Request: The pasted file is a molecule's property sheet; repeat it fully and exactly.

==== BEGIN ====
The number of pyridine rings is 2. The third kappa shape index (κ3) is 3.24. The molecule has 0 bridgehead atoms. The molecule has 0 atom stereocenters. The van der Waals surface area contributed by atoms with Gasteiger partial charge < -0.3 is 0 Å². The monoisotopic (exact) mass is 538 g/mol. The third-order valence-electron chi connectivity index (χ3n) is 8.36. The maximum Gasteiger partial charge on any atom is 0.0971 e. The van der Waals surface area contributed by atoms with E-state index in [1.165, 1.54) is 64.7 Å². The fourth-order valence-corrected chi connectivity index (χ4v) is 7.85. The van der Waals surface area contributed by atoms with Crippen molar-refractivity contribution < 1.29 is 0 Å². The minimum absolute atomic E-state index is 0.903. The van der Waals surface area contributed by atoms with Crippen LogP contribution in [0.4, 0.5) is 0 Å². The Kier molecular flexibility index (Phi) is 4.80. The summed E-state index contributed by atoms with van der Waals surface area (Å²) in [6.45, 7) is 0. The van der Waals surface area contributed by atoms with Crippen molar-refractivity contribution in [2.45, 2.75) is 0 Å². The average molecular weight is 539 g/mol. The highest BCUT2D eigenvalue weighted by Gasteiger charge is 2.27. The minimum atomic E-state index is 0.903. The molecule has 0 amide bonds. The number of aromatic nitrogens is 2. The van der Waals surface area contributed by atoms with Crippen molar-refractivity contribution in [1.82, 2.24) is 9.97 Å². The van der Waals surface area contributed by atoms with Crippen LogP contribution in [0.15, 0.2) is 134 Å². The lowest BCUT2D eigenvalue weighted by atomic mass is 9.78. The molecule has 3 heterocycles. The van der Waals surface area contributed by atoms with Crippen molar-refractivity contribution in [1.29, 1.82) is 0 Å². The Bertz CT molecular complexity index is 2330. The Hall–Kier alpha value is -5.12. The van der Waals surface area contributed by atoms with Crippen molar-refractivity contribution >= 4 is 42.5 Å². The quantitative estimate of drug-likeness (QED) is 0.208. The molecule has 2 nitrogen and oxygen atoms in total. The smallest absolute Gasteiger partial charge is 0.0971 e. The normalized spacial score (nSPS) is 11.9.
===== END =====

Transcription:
The number of pyridine rings is 2. The third kappa shape index (κ3) is 3.24. The molecule has 0 bridgehead atoms. The molecule has 0 atom stereocenters. The van der Waals surface area contributed by atoms with Gasteiger partial charge < -0.3 is 0 Å². The monoisotopic (exact) mass is 538 g/mol. The third-order valence-electron chi connectivity index (χ3n) is 8.36. The maximum Gasteiger partial charge on any atom is 0.0971 e. The van der Waals surface area contributed by atoms with E-state index in [1.165, 1.54) is 64.7 Å². The fourth-order valence-corrected chi connectivity index (χ4v) is 7.85. The van der Waals surface area contributed by atoms with Crippen molar-refractivity contribution < 1.29 is 0 Å². The minimum absolute atomic E-state index is 0.903. The van der Waals surface area contributed by atoms with Crippen LogP contribution in [0.4, 0.5) is 0 Å². The Kier molecular flexibility index (Phi) is 4.80. The summed E-state index contributed by atoms with van der Waals surface area (Å²) in [6.45, 7) is 0. The van der Waals surface area contributed by atoms with Crippen molar-refractivity contribution in [2.45, 2.75) is 0 Å². The average molecular weight is 539 g/mol. The highest BCUT2D eigenvalue weighted by Gasteiger charge is 2.27. The minimum atomic E-state index is 0.903. The molecule has 0 amide bonds. The number of aromatic nitrogens is 2. The van der Waals surface area contributed by atoms with Crippen molar-refractivity contribution in [1.82, 2.24) is 9.97 Å². The van der Waals surface area contributed by atoms with Crippen LogP contribution in [0.15, 0.2) is 134 Å². The lowest BCUT2D eigenvalue weighted by atomic mass is 9.78. The molecule has 3 heterocycles. The van der Waals surface area contributed by atoms with Crippen molar-refractivity contribution in [1.29, 1.82) is 0 Å². The Bertz CT molecular complexity index is 2330. The Hall–Kier alpha value is -5.12. The van der Waals surface area contributed by atoms with Crippen molar-refractivity contribution >= 4 is 42.5 Å². The quantitative estimate of drug-likeness (QED) is 0.208. The molecule has 2 nitrogen and oxygen atoms in total. The smallest absolute Gasteiger partial charge is 0.0971 e. The normalized spacial score (nSPS) is 11.9.